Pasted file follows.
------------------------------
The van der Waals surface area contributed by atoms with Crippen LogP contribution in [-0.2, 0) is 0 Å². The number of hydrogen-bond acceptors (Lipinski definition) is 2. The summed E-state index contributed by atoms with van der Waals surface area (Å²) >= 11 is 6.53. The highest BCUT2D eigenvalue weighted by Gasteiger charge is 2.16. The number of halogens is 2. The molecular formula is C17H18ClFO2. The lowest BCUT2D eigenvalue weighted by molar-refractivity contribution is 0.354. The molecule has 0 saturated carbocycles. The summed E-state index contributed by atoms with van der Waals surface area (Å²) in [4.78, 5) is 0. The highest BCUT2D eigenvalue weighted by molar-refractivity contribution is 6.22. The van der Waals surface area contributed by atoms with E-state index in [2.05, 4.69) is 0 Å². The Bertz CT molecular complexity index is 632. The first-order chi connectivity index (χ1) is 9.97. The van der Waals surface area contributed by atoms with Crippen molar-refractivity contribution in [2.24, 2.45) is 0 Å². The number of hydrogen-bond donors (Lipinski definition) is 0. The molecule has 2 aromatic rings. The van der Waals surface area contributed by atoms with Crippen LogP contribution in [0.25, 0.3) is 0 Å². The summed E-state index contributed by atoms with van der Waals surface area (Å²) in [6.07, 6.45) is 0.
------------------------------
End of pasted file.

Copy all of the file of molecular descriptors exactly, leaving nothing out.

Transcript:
The van der Waals surface area contributed by atoms with Crippen LogP contribution in [-0.2, 0) is 0 Å². The number of hydrogen-bond acceptors (Lipinski definition) is 2. The summed E-state index contributed by atoms with van der Waals surface area (Å²) >= 11 is 6.53. The highest BCUT2D eigenvalue weighted by Gasteiger charge is 2.16. The number of halogens is 2. The molecular formula is C17H18ClFO2. The lowest BCUT2D eigenvalue weighted by molar-refractivity contribution is 0.354. The molecule has 0 saturated carbocycles. The summed E-state index contributed by atoms with van der Waals surface area (Å²) in [4.78, 5) is 0. The highest BCUT2D eigenvalue weighted by molar-refractivity contribution is 6.22. The van der Waals surface area contributed by atoms with E-state index in [2.05, 4.69) is 0 Å². The Bertz CT molecular complexity index is 632. The first-order chi connectivity index (χ1) is 9.97. The van der Waals surface area contributed by atoms with Crippen molar-refractivity contribution in [2.24, 2.45) is 0 Å². The number of hydrogen-bond donors (Lipinski definition) is 0. The molecule has 2 aromatic rings. The van der Waals surface area contributed by atoms with Crippen LogP contribution in [0.25, 0.3) is 0 Å². The summed E-state index contributed by atoms with van der Waals surface area (Å²) in [6.07, 6.45) is 0.